VIII. Conclusions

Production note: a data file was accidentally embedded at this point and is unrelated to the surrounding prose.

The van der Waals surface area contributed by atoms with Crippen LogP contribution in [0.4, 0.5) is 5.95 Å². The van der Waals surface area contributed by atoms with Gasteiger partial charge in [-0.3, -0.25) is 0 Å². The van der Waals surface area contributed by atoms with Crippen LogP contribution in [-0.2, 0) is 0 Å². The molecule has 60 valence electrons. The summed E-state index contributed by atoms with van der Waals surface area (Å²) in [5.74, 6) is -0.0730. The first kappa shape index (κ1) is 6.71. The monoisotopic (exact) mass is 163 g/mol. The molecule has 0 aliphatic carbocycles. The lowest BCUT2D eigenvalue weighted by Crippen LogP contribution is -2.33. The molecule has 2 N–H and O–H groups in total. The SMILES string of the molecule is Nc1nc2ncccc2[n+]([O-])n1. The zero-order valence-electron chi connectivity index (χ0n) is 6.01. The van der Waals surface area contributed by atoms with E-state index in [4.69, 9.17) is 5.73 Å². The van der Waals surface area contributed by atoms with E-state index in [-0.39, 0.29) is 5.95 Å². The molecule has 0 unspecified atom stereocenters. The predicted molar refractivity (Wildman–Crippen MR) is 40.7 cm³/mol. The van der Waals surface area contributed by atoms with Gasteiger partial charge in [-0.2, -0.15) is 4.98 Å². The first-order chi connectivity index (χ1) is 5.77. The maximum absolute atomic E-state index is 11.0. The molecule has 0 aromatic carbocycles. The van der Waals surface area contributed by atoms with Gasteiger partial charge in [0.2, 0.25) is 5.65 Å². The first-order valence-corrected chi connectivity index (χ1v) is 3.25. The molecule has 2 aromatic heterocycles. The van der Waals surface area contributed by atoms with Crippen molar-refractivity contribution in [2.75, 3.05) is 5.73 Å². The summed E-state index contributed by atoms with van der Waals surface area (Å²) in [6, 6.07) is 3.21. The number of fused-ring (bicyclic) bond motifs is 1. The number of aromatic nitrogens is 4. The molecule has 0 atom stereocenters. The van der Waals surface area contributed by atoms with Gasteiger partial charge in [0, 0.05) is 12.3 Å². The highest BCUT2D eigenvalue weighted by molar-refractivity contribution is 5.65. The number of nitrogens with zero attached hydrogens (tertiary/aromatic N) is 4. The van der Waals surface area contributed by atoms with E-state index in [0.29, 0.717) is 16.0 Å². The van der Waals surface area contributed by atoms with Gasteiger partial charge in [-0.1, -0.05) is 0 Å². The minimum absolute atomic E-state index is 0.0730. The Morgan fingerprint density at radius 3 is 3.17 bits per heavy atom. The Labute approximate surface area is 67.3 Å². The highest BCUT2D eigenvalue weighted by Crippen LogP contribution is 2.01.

Even though people are more aware of their hypertension, and more people are doing exercise, 30% of hypertensive patients are controlled. The global picture of hypertensive patients is changing. Before, most patients present with hypertension are of old age. However, obesity and aging are on the rise and will likely contribute to more hypertension. A lot of children are now overweight thereby more and more patients are present with hypertension at a younger age. Therefore, a research and trials for new drug targets that could obtain a better result, a well tolerated treatement is needed. Development of experimental models of hypertension allows a thorough investigation of factors associated with regulation of blood pressure, genetic basis of hypertension, inheritance of hypertensive traits, and cellular responses to injury. Investigating its causes, effects and interaction with other cardiovascular risk factors by virtue of these experimental models may not only shed light on the complex mechanisms triggered by hypertension, but it may also assist in development of novel therapeutic strategies to manage this common disease. There are searches for new drugs to treat hypertension every day. I am sure that in the next few years, there will be a rapid progress in our knowledge on the genetic basis of hypertension; this will lead us to new therapeutic strategies. The uses of animal models allow us to test these new drugs before it become available for human. TRPV1 have proven to play a pivotal role as it mediate most, if not all, of the mechanisms which are thought to be the underlying cause of hypertension. Therefore, further study needs to be carried out in search for the use of drugs which can provide a new therapeutic use of TRPV1.